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Photos from our summer days spent eating cherries, plums and mirabelles bought from the Marché Place de Zurich (every Wednesday).


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Strasbourg, France

August 19, 2014

What to do and where to eat in Strasbourg – A city guide

If you’re thinking of a trip to France, and have already visited Paris, go to Strasbourg.

Arjun & I just returned from a little summer holiday in Strasbourg. Like every destination we’ve picked before, this trip was planned for the sole purpose of eating, exploring markets, then eating an ice cream until we reached the next patisserie. And just when we began to feel like we’re eating way too much, we walked up 332 stairs of the cathedral for a panoramic view of the city of Strasbourg and beyond. It was quite amazing.

Strasbourg is the capital city of Alsace, the smallest region of France, which shares borders with Germany and Switzerland to the east. You can especially notice the German food influence in the meat consumption (think of myriad sausages) and hearty portions (nobody’s complaining), not to mention staples such as, kugelhopf, pretzels and beer.

We stayed in a little commune of Alsace, right outside of Strasbourg, called Schiltigheim. We were very lucky to have native friends who took us out to dinner at a local restaurant, which turned out to be the highlight of our trip.

EAT IN STRASBOURG

Aux Quatre Vents 15 Rue de la Mairie, 67300 Schiltigheim, France Phone: +33 3 88 33 16 00
This was the venue for our first meal and for our last meal. Twice, in a three day trip. As adventurous as we are with our eating, we were worried nothing might live up to this experience, and we had to leave Alsace with memories of Aux Quatre Vents. Everything we ate here was perfect. From the foie gras with fig bread and to the girolles (mushrooms) and escargot (snails). But the dish that’s etched in my memory is the Cerises Poêlée (pan fried cherries) that I can’t wait to replicate at home.  Caramelised cherries with a bit of strawberry jam, this was summer’s best in my plate. It was served with a scoop of vanilla ice cream and whipped cream. The restaurant is located in the commune of Schiltigheim, and if you didn’t know of it, you’d walk right past it. When you go in, you’ll feel like you’re let in on a local secret. It’s a family run restaurant  with the mom cooking in the kitchen and the daughter and grandma (perhaps) serving the restaurant. Also, I learned here, that in Alsace the word “salade” is used as a euphemism only to make you feel better about eating large portion sizes. For even though we ordered a foie gras “salade”, there was no room for a main course. That’s also because they’ll bring along 3-4 creamy, vegetable based side dishes to the table for everyone to share in addition to what you’ve ordered. And when the mum in the kitchen makes too much of something, that finds its way to the table as well – complimentary. Aux Quatre Vents is cosy, kitsch and above all a place for exemplary, affordable food.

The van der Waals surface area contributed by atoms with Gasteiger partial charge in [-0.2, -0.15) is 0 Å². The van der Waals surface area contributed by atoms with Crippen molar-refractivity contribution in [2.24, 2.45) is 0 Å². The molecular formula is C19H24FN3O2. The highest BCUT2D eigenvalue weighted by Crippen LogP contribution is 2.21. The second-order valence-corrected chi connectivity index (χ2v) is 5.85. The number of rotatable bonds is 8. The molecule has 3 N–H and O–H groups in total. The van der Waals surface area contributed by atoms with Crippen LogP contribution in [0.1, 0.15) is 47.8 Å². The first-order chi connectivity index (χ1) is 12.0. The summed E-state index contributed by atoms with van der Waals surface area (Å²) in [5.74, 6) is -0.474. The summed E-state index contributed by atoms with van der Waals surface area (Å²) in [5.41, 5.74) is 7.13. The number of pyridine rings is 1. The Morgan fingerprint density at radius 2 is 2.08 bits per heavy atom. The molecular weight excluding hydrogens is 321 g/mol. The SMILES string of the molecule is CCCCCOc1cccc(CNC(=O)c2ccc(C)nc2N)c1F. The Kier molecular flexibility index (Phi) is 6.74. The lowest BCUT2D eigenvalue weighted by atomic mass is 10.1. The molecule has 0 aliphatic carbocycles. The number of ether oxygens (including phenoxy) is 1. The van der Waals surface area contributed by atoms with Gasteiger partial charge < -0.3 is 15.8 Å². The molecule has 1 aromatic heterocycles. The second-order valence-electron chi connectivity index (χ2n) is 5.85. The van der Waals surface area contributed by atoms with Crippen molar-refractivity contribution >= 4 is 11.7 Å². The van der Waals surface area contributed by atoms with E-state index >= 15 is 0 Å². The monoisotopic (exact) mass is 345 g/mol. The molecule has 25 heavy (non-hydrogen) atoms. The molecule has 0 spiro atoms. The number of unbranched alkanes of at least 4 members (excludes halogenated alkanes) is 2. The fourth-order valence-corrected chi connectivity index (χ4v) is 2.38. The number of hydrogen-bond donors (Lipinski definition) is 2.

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apricot-rosemary-crumble

I have found my dessert fix for the summer – an apricot and rosemary crumble that is dolloped with heaping spoonfuls of maple cream.

I first made it a last week when we had friends over for dinner. Ever since, I’ve made it twice more, and am on my way to make it again right after I publish this post.

I don’t care much for snacking on raw apricots, but with a little butter, sugar and heat the apricots are transformed. And ever since I learned what an outstanding combination apricot and rosemary make last summer at Cordon Bleu, I’m a convert. I’ve roasted them and I’ve pan fried them, and I think I prefer the pan frying method because it gives me more control. First, heat up a cast iron pan until blistering hot, add a knob of butter, followed by rosemary and a sprinkling of light brown sugar. Then, place the apricot halves, searing their flesh. Finally, turn down the heat and let it cook slowly for 12-15 minutes, flipping it over halfway.

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Moules en Papillote

July 11, 2014

Moules en papillote

Many months ago, I was a stagiaire at a fantastic little restaurant in Paris. The food was classical,  and the kitchen packed with copper ware. I helped on the line with the appetizers and desserts  for lunch. Before service , I did the mise-en-place  which entailed cleaning squids, battling live scallops and chopping things into perfectly tiny bruinoise among many other things. I also ended up doing everyone’s least favourite task: plucking the beard off the mussels. But that also meant, I got to make lots and lots of moules en papillote. On some days after service, when the kitchen staff took off for their break, I’d hang in the kitchen with the chef making kouign amann with Bordier butter. Good times.